Monday, 27 August 2012

Birdwatching for Dummies

Since John is home more often he has set up a bird feeder on a bamboo tripod  near the garden shed. He puts a small amount of parrot seed mix in it every afternoon to tempt some of the local birds and has been telling me how successful he's been. Apparently we are visited by 3 or 4 separate groups each afternoon in separate dining sessions. First come the blue faced honeyeaters, then the top-notch pigeons then the lorikeets . Sometimes there are also some rosellas. Even our chickens have a feast from the seed that the other birds drop so he told me.

We decided to set ourselves up a discreet distance away for some afternoon entertainment with chairs, cameras and refreshments to watch our backyard bird restaurant.

Just as John said, it wasn't long before the first bird appeared - a blue faced honeyeater. We took some photos, congratulated ourselves and settled in for the rest of the show.

While the birds had their feast so did we. Our table was an old bucket turned upsidedown.

Everyone was enjoying themselves.

The ladies were busy foraging in the garden for insects and worms.

Once the honey eaters left, the ladies went to investigate what was left behind.

We settled in and waited for the next lot of visitors,
 had some more cheese and another glass of wine,
and waited,
and had another glass of wine,
and waited.

Meanwhile, the ladies had been sneaking around to the vegie patch and were having their own feast.
By the time I realised what they were up to they'd demolished a lettuce and quite a bit of silverbeet.
They were most indignant when they were asked to leave.

No Miss Chookie. This is not an all you can eat buffet.

Probably because of the ruckus I caused evicting the ladies from the vegie patch, or maybe they were eating elsewhere, but no other birds appeared at the feeder. We finished our bottle of wine, packed up and went inside.
John: "But they've been here every afternoon." 
Ros: "They're camera shy. They always disappear when they see a camera."

I love my chooks but they are definitely no parrot substitute.

Then the next afternoon, as we were packing up the tools after working in the garden, two lorikeets appeared. They even stayed while I went inside to get the camera and line up the shot.


They saw us but it didn't seem to worry them.


Then this morning as I was getting ready for work I looked out and a couple of Rosellas were having breakfast. I was too slow with the camera that time though.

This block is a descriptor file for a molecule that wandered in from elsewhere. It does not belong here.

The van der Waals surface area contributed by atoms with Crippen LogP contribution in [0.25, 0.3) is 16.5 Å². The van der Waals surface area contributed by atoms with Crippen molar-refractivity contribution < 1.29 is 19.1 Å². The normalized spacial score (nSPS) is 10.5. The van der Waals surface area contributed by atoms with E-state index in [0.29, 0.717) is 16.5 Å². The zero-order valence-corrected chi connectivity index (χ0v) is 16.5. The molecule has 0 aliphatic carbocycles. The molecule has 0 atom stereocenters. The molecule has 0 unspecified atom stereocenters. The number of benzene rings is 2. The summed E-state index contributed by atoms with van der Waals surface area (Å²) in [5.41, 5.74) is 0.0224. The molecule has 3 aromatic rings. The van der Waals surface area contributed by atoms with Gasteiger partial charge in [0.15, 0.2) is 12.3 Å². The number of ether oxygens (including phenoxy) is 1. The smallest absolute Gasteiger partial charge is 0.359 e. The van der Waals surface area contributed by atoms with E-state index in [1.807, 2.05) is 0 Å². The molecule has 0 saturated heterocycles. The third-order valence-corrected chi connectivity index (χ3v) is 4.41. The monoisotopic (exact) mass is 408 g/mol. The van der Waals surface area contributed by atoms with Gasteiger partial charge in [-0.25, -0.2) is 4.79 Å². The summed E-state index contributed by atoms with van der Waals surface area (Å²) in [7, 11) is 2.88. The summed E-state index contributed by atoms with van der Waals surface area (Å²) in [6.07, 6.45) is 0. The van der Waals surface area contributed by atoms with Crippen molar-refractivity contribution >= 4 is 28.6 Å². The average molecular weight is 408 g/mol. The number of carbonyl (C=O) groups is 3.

We have quite a few birds visit the garden but most seem to disappear whenever they see a camera. (or maybe it's me) We don't want to give the birds enough food that they become reliant on our handouts but I do hope that they feel they can come and have a treat if they want to and become regular visitors.

Saturday, 25 August 2012

Glebe Garden Club Plant Fair

The Glebe Garden Club held its annual plant fair this weekend. By comparison with the larger Plant Expos it's quite modest. There were about 50 stalls selling plants. Some were commercial nurseries, but quite a number were private gardeners or club members. This is what makes this plant fair special. With every plant came the added bonus of advice from the gardener that grew the plant.

A feast of flowers for Spring
 
 
It was nowhere near as crowded as some of the larger shows so we could browse at a leisurely pace and the stallholders could chat about their own gardens. I met a lady selling begonias, chickens and ducklings whose garden is only a few minutes drive from us. They are part of the Australian Open Garden Scheme and have an open garden in November but she gave me her number and said if I call first I'm welcome anytime, so I may not wait until November. She breeds Indian Runner ducks and says they get on very well with chooks. I would love to have a couple.
 
For the cottage garden enthusiasts

 
There was even a "live band" although it wasn't exactly my style of music, it added to the carnival atmosphere. There was a program of speakers throughout the day and a "cafe" area with all the food supplied by club members, so you could make a day of it if you wanted to. We were in a bit of a rush so didn't stay to sample their wares, though the plates of goodies looked tempting.

This was what we came home with
 - some maidenhair fern for along the shady path, a few begonias and some more succulents.
I now have more than enough to fill my succulent wall.
 
John couldn't resist this abutilon. It's going into a hanging basket.
 
Euphorbia pugiformis
This stall holder had her succulents all planted up in old crockery (with holes drilled in the bottom for drainage). I'd better keep away from op shops for a while or I may end up with a collection of them.

Wednesday, 22 August 2012

I love a good harvest.

This is why I grow vegies - not just to look at them. I love being able to pick and eat food straight from my garden knowing that it is chemical free and fresh.

We have had quite a spell of dry weather this month and although the overnight temperature has been down as low as zero, the days have been warm and sunny (around 27 degrees C).

This spinach became....

Saturday's lunch. (Spinach and Feta Rolls)

This beauty (which I proudly grew from seed) became part of salad sandwiches
to take to work each day for lunch.


Some of the snow peas found their way into a green curry,

along with a couple of chillies,

and some spring onions.

Zucchini often features on the menu as well at this time of year.

Whatever herb a recipe calls for,  I love being able to say "I'll go pick some"

Parsley?

Oh you wanted the flat-leaf type. OK.

Maybe some Rosemary?